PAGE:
New to This American Life?
“When I’m trying to explain our program to someone who doesn’t know it, I stammer a bunch of words like ‘entertaining,’ ‘funny,’ ‘surprising plot twists,’ ‘true stories but not boring I swear’ … and then I just give them this list.” — Ira Glass
One of those stories whose details are so amazing, it’s hard to believe it’s true. I love how the mom seems like the bad guy in the story and then in the last act, you finally hear her and it turns everything upside down.
This one drops you in a place and immerses you there so quickly and happily. Just a deeply cheerful trip into childhood summertime.
This starts off as a story about two high schools and a girl who freaks out on a class trip, but it ends up being about something so much bigger and more disturbing.
When we decided to record a bunch of car salesmen for a month as they tried to make their monthly quota, we had no idea the mayhem and drama we’d capture on tape.
Drenched in feeling, really funny, and – if you’re going through a break-up right now – weirdly comforting. Also: Phil Collins, as you’ve never ever heard him.
There’s video of this one! One of the live shows we’ve done onstage, with an original 14-minute musical by Lin-Manuel Miranda (who hadn’t quite finished writing Hamilton at the time), comedy from Mike Birbiglia and Sasheer Zamata, and more.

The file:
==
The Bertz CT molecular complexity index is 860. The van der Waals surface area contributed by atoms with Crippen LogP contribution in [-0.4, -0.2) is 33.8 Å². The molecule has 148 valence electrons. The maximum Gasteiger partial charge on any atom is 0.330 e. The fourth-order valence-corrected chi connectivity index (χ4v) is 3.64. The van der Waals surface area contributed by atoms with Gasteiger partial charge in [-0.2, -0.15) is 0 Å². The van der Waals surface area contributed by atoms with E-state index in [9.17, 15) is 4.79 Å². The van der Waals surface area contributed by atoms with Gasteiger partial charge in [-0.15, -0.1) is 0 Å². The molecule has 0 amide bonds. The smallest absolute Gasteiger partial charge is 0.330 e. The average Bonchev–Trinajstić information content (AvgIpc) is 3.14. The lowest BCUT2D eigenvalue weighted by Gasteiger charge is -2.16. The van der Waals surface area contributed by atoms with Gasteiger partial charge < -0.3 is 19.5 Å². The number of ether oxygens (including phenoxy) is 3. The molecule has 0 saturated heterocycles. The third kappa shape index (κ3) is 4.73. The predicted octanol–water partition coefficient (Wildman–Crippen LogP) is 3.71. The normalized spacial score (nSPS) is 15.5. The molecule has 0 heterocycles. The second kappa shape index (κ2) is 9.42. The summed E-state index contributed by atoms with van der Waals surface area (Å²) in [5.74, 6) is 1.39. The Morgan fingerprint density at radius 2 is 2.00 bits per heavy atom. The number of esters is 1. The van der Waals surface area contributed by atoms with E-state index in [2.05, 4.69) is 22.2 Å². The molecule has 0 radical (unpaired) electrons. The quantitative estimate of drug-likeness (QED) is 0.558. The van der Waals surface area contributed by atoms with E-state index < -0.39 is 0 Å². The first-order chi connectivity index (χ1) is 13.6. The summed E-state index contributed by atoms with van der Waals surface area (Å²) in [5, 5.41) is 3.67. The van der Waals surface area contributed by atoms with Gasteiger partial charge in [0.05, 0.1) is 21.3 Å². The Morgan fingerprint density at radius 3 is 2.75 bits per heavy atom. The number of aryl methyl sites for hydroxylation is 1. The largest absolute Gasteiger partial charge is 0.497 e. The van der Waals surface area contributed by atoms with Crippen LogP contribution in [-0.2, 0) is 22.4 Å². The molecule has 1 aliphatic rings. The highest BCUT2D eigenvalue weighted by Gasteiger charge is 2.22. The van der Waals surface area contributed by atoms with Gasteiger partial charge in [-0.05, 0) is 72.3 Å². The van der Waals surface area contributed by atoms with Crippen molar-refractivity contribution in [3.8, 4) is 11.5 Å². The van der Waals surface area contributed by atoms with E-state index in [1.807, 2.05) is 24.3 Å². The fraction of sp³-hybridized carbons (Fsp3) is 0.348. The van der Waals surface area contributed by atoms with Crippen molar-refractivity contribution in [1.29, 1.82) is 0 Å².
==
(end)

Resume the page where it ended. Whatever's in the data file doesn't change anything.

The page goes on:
Of all the spectacular reporting Zoe Chace has done charting the seismic political shifts in our country, this is my favorite: Some white people in a Minnesota town decide – against all evidence – that their neighbors want to impose Sharia law and ask their Republican congressman for something that shocks even him.
A great example of our early shows, when we ran a lot of personal essays, including this one by David Sedaris, who was on the show a lot back then. This also has one of the most memorable short stories we’ve ever run, and this truly fascinating teaching tactic from MacArthur “genius” grant winner Vivian Paley.
The host of Serial, Sarah Koenig, takes on a murder case that doesn’t make any sense and wraps it up in just an hour.
The third act is my favorite interview of all I’ve ever done. Full of surprises, my interviewee shows such bemused and impressive grace toward a parent who did him wrong. The rest is great too.
People said so many new and eye-opening things about a subject I thought it was impossible to say anything new about! Especially mind-blowing: Elna Baker explains how losing 110 pounds made her realize things she’d rather not know about people and admits some things even her friends don’t know.